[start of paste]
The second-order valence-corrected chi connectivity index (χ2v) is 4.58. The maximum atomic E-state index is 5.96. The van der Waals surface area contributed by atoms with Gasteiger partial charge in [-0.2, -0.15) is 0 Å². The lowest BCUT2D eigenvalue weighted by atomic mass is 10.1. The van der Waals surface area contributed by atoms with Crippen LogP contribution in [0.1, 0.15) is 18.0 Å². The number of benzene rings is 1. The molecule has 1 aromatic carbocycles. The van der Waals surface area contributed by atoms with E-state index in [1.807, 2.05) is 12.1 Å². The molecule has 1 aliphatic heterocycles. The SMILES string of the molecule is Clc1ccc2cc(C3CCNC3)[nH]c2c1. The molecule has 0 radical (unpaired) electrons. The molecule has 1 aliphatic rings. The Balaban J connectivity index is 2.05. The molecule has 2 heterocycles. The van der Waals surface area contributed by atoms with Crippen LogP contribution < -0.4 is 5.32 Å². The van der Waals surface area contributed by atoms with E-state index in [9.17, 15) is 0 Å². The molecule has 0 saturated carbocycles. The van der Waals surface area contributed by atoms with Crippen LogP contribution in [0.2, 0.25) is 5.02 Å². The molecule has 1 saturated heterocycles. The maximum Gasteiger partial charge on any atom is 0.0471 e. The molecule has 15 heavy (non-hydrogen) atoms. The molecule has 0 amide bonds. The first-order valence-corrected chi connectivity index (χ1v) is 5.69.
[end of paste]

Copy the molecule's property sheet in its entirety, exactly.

The second-order valence-corrected chi connectivity index (χ2v) is 4.58. The maximum atomic E-state index is 5.96. The van der Waals surface area contributed by atoms with Gasteiger partial charge in [-0.2, -0.15) is 0 Å². The lowest BCUT2D eigenvalue weighted by atomic mass is 10.1. The van der Waals surface area contributed by atoms with Crippen LogP contribution in [0.1, 0.15) is 18.0 Å². The number of benzene rings is 1. The molecule has 1 aromatic carbocycles. The van der Waals surface area contributed by atoms with E-state index in [1.807, 2.05) is 12.1 Å². The molecule has 1 aliphatic heterocycles. The SMILES string of the molecule is Clc1ccc2cc(C3CCNC3)[nH]c2c1. The molecule has 0 radical (unpaired) electrons. The molecule has 1 aliphatic rings. The Balaban J connectivity index is 2.05. The molecule has 2 heterocycles. The van der Waals surface area contributed by atoms with Crippen LogP contribution < -0.4 is 5.32 Å². The van der Waals surface area contributed by atoms with E-state index in [9.17, 15) is 0 Å². The molecule has 0 saturated carbocycles. The van der Waals surface area contributed by atoms with Crippen LogP contribution in [0.2, 0.25) is 5.02 Å². The molecule has 1 saturated heterocycles. The maximum Gasteiger partial charge on any atom is 0.0471 e. The molecule has 15 heavy (non-hydrogen) atoms. The molecule has 0 amide bonds. The first-order valence-corrected chi connectivity index (χ1v) is 5.69.